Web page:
I would suggest looking at the following models… not all will meet your needs but that will be clear from the specifications sheet.

In no particular order:

1. UNi-T UTi260B (UTi690B) - has a following on this forum but I consider it’s build quality marginal. Uses the Infiray Tiny1 C core.
2. Infiray C200 - uses the Infiray Tiny1C core and is a nice camera with good build quality.
3. Guide IR PC210 - uses their own Guide Sensmart TIMO256 core and is a well built camera
4. HTi HT18+ - Unknown which core is used but a decent performer from what I have heard. Not tested one myself.
5. HTi HT19 The next model up from HT18+ with higher resolution.

That will do for now. I personally would avoid going below 256 x 192 pixel resolution as that appears to be the entry point these days for a budget thermal camera with decent imaging capabilities. Many different brands of camera use the same common cores. Such cores are the Infiray Tiny1 and Guide Sensmart TIMO256. Hikvision appear to use their own core designs. I would avoid cameras that use either FLIR Lepton or Seek Thermal cores as these are showing their age now. For information, TOPDON use the Infiray Tiny1-C core but frame rate is dictated by the power of the host processor used with the core. Video recording can be a lot to ask of a budget thermal camera and is unlikely to be fully Radiometric video.

torch:

--- Quote from: Fraser on August 25, 2023, 10:52:35 am ---1. UNi-T UTi260B (UTi690B) - has a following on this forum but I consider it’s build quality marginal. Uses the Infiray Tiny1 C core.
2. Infiray C200 - uses the Infiray Tiny1C core and is a nice camera with good build quality.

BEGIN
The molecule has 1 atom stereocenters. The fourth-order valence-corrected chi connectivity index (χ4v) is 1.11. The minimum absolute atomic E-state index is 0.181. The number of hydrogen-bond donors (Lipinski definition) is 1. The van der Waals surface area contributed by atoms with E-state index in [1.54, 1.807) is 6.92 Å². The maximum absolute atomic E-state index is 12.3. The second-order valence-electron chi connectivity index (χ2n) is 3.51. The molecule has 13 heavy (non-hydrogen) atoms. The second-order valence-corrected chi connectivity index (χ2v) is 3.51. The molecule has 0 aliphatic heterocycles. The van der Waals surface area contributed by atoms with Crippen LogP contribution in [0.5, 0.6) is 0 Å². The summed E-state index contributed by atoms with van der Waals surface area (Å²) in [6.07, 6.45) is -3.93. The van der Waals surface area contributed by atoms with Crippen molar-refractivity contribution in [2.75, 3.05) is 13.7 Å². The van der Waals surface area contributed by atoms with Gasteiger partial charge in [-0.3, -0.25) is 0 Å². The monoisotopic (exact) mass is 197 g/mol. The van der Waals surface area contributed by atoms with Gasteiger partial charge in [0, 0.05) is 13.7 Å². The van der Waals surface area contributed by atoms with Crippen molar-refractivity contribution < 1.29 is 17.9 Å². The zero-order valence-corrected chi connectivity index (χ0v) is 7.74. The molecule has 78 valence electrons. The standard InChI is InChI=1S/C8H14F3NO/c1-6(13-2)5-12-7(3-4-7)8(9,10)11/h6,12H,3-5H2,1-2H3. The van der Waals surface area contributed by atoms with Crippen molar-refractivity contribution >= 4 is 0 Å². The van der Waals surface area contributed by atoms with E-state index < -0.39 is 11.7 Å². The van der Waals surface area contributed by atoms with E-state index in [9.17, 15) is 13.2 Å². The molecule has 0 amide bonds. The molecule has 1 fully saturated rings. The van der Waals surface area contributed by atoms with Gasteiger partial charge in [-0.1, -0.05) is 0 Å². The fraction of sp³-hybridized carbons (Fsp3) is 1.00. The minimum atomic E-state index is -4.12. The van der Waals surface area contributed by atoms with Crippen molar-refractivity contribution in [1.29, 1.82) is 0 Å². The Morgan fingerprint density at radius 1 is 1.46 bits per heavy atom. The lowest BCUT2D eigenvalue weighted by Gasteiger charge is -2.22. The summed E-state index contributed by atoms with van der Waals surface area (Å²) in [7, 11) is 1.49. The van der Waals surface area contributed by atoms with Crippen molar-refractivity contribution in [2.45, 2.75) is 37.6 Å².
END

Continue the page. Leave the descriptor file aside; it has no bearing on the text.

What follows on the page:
3. Guide IR PC210 - uses their own Guide Sensmart TIMO256 core and is a well built camera
4. HTi HT18+ - Unknown which core is used but a decent performer from what I have heard. Not tested one myself.
5. HTi HT19 The next model up from HT18+ with higher resolution.

--- End quote ---

Thanks for the suggestions. For the record, from what I understand, the Infiray C200, Vevor SC240N and Topdon TC004 are all the same unit under different names. The TC005 adds visible light camera and extends the IR range from 300°C to 550°C and adds 3 more palettes. (Interestingly, they run Linux and someone actually hacked one to play a video game -- Doom, IIRC)

The Guide PC210 is on my list already. It's one that keeps cropping up and I haven't heard anything bad about it yet. Eleshop has an interesting comparison with the Uni-T UTi260. The Uni-T has a bigger screen and higher IP rating, but is heavier, shorter battery life, longer charge time, and worse spectral resolution and range. Price is almost exactly the same.  EDIT: at Eleshop. Can be had considerably cheaper from the Orient.

The HTI19 actually looks less impressive than the HT18+. Ok, it has higher resolution but lower frequency, narrower range. Overall, I wasn't impressed with either of them. Lack of range adjustment, short (2 hour) battery life (yes, it comes with an extra battery, but you have to use the camera to charge it, so what's the point?). But most importantly, instead of an IP rating and drop height, the manual contains several cautions -- notably to avoid bringing it in from the cold unless it is in a sealed bag to prevent internal condensation!